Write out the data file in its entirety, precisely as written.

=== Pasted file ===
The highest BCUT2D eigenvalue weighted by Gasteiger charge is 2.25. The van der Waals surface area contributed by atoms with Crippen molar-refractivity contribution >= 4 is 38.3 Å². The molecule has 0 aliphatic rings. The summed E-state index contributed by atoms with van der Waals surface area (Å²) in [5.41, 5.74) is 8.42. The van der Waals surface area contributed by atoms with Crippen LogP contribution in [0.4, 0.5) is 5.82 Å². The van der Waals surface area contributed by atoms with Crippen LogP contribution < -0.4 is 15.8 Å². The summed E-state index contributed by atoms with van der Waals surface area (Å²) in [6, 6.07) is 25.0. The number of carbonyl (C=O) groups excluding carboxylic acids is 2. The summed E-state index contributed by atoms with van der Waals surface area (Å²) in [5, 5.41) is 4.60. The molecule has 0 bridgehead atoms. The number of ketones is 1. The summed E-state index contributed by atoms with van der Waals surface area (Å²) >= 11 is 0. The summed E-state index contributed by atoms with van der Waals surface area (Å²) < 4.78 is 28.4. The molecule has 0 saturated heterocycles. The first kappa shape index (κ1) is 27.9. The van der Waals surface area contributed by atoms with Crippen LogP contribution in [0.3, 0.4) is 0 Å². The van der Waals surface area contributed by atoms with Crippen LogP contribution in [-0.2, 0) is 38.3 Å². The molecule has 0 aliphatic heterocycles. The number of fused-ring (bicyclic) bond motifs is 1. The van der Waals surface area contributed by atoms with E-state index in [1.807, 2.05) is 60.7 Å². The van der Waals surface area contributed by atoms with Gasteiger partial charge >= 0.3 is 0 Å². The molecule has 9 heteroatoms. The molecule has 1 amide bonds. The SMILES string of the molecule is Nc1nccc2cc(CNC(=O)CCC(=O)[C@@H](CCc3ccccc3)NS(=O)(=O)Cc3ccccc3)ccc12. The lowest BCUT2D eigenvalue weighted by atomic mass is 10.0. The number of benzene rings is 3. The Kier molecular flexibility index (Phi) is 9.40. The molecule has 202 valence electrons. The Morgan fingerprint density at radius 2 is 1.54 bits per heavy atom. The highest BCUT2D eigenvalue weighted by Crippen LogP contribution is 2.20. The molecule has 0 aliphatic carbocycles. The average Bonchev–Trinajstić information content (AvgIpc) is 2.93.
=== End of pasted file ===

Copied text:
The highest BCUT2D eigenvalue weighted by Gasteiger charge is 2.25. The van der Waals surface area contributed by atoms with Crippen molar-refractivity contribution >= 4 is 38.3 Å². The molecule has 0 aliphatic rings. The summed E-state index contributed by atoms with van der Waals surface area (Å²) in [5.41, 5.74) is 8.42. The van der Waals surface area contributed by atoms with Crippen LogP contribution in [0.4, 0.5) is 5.82 Å². The van der Waals surface area contributed by atoms with Crippen LogP contribution < -0.4 is 15.8 Å². The summed E-state index contributed by atoms with van der Waals surface area (Å²) in [6, 6.07) is 25.0. The number of carbonyl (C=O) groups excluding carboxylic acids is 2. The summed E-state index contributed by atoms with van der Waals surface area (Å²) in [5, 5.41) is 4.60. The molecule has 0 bridgehead atoms. The number of ketones is 1. The summed E-state index contributed by atoms with van der Waals surface area (Å²) >= 11 is 0. The summed E-state index contributed by atoms with van der Waals surface area (Å²) < 4.78 is 28.4. The molecule has 0 saturated heterocycles. The first kappa shape index (κ1) is 27.9. The van der Waals surface area contributed by atoms with Crippen LogP contribution in [0.3, 0.4) is 0 Å². The van der Waals surface area contributed by atoms with Crippen LogP contribution in [-0.2, 0) is 38.3 Å². The molecule has 0 aliphatic heterocycles. The number of fused-ring (bicyclic) bond motifs is 1. The van der Waals surface area contributed by atoms with E-state index in [1.807, 2.05) is 60.7 Å². The van der Waals surface area contributed by atoms with Gasteiger partial charge >= 0.3 is 0 Å². The molecule has 9 heteroatoms. The molecule has 1 amide bonds. The SMILES string of the molecule is Nc1nccc2cc(CNC(=O)CCC(=O)[C@@H](CCc3ccccc3)NS(=O)(=O)Cc3ccccc3)ccc12. The lowest BCUT2D eigenvalue weighted by atomic mass is 10.0. The number of benzene rings is 3. The Kier molecular flexibility index (Phi) is 9.40. The molecule has 202 valence electrons. The Morgan fingerprint density at radius 2 is 1.54 bits per heavy atom. The highest BCUT2D eigenvalue weighted by Crippen LogP contribution is 2.20. The molecule has 0 aliphatic carbocycles. The average Bonchev–Trinajstić information content (AvgIpc) is 2.93.